Sheep & Goats
There are approximately 59,000 sheep and 14,000 goats in British Columbia according to the Statistics Canada 2016 Census of Agriculture.
These animals are raised on farms of all sizes and for many different reasons including meat, fibre and milk production, weed and lawn control, fun, herd dog training, teaching children about agriculture and life skills, and many others.
Publications are available on health and nutrition of sheep and goats, including:
A guide for producers on biosecurity, common animal diseases and how to prevent and/or treat them.
- Keeping Flocks Healthy: Sheep and Goats (PDF)
A guide for producers on nutrition of sheep and goats, including B.C. specific information.
- Small Ruminant Nutrition (PDF)
Codes of Practice
The Codes of Practice, developed by the National Farm Animal Care Council, are guidelines for the care and handling of farm animals. They are an excellent source of practical information:
- Code of Practice for the Care and Handling of Sheep
- Code of Practice for the Care and Handling of Goats
The Government of British Columbia offers a series of daylong workshops in various parts of the province. Topics covered include: nutrition, biosecurity, common diseases, vaccination protocols, parasite management, and wild and domestic sheep interaction in high risk areas.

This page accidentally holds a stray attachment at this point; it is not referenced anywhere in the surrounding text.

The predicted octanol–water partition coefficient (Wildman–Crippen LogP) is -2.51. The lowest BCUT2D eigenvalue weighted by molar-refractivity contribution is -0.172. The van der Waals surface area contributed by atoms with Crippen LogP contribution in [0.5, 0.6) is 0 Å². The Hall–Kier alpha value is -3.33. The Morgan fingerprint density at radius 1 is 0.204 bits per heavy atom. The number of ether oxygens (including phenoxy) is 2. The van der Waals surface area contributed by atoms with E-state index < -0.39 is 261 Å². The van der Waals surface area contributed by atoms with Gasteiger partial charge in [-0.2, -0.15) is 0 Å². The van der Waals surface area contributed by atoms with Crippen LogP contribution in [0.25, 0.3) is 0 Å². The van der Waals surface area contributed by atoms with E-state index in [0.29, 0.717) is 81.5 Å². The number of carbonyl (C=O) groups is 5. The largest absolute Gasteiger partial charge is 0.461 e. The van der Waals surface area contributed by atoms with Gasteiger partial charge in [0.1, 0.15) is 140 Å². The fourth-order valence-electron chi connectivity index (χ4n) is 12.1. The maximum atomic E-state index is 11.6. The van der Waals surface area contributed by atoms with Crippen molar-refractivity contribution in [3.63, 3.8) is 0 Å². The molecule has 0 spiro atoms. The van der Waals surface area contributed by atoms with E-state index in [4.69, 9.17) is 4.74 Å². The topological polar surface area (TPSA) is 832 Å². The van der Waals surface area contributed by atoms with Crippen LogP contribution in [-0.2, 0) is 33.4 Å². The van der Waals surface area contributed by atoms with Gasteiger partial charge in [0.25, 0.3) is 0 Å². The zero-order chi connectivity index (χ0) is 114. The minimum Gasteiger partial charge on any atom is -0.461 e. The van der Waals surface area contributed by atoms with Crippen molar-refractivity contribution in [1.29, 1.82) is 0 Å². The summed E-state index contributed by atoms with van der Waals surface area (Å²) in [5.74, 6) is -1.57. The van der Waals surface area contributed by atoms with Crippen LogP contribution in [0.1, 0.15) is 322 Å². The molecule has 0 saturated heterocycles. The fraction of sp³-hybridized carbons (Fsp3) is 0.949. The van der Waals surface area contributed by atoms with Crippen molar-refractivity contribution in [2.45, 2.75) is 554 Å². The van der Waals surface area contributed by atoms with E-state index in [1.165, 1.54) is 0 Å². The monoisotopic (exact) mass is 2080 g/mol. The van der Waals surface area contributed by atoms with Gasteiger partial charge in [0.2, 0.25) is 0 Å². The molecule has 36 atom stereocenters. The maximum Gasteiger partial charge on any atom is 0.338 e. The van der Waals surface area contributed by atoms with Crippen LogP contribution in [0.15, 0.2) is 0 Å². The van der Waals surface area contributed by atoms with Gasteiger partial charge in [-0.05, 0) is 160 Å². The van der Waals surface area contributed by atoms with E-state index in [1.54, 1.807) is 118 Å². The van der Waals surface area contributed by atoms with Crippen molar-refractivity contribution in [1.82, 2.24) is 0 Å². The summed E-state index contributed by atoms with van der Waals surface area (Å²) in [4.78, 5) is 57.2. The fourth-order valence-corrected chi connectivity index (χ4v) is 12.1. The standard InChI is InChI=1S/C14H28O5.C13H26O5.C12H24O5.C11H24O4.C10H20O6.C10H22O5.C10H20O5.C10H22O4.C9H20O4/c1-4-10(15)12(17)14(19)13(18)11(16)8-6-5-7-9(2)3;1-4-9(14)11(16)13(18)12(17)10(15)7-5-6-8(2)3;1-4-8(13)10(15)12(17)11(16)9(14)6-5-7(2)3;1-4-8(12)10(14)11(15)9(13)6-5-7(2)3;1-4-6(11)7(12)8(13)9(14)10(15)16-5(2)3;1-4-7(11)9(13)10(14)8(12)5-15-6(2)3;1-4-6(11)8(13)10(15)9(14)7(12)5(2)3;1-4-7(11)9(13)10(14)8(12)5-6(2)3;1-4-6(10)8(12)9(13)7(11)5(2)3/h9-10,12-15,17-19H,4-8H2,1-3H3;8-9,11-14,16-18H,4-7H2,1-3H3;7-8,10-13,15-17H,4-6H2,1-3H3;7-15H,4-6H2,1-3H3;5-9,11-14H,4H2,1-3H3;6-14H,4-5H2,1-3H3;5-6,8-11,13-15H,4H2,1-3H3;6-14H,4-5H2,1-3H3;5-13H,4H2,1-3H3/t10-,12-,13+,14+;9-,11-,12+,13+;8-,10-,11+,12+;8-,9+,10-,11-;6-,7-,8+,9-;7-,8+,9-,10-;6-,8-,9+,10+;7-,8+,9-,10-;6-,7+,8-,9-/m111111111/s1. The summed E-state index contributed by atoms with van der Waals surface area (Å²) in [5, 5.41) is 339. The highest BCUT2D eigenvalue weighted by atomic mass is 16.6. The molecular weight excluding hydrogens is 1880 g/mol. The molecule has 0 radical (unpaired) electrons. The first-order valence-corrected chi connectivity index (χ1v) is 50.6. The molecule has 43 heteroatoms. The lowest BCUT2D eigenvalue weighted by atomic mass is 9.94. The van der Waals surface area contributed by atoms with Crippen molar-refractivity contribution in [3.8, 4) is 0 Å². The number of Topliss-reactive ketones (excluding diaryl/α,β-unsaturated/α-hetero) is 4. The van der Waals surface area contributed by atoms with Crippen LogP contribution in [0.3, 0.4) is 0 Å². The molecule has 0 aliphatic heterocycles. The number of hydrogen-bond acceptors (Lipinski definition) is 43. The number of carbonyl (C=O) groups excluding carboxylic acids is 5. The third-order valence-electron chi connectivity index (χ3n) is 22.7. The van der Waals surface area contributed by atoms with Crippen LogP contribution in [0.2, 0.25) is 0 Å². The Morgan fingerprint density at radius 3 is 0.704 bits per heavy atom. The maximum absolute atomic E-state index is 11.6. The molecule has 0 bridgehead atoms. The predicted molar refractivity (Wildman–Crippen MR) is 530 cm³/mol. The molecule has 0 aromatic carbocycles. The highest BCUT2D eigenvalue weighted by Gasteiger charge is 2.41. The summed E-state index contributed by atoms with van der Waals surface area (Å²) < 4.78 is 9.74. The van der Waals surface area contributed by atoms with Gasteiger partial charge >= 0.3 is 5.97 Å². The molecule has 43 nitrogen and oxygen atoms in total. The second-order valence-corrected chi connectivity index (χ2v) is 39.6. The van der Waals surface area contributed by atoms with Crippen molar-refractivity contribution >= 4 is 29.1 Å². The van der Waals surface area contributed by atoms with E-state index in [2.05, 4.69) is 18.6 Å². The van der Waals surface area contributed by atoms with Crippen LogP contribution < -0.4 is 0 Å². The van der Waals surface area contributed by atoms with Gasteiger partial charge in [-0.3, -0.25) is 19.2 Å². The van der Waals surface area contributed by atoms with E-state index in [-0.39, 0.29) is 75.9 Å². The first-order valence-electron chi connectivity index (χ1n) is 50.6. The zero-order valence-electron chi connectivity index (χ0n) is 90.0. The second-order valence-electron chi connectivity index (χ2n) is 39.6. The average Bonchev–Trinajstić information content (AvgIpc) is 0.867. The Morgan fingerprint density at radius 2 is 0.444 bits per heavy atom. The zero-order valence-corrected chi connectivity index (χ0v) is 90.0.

If you are interested in helping to organize a workshop in your community or if you would like to be notified of any upcoming workshops in your region please email AgriserviceBC@gov.bc.ca.
Animal Health Diagnostic Services
The Animal Health Centre provides veterinary diagnostic services that protect the health of all animals in B.C. to support disease prevention, control and eradication. There are a range of tests available for sheep and goats including tests to evaluate herds for certain diseases and necropsy services to determine cause of death.
In January of 2015, the Animal Health Act was updated to allow the Province to better manage and respond to animal diseases to:
- Strengthen detection and management of diseases that can spread between animals and humans
- Ensure that B.C.'s farms are competitive by preventing, promptly detecting and eradicating animal diseases
- Reflect the realities of increasing global travel and trade
The Canadian Food Inspection Agency has a mandate to ensure a safe food supply for everyone in Canada. Other local, provincial and federal legislation and regulations apply.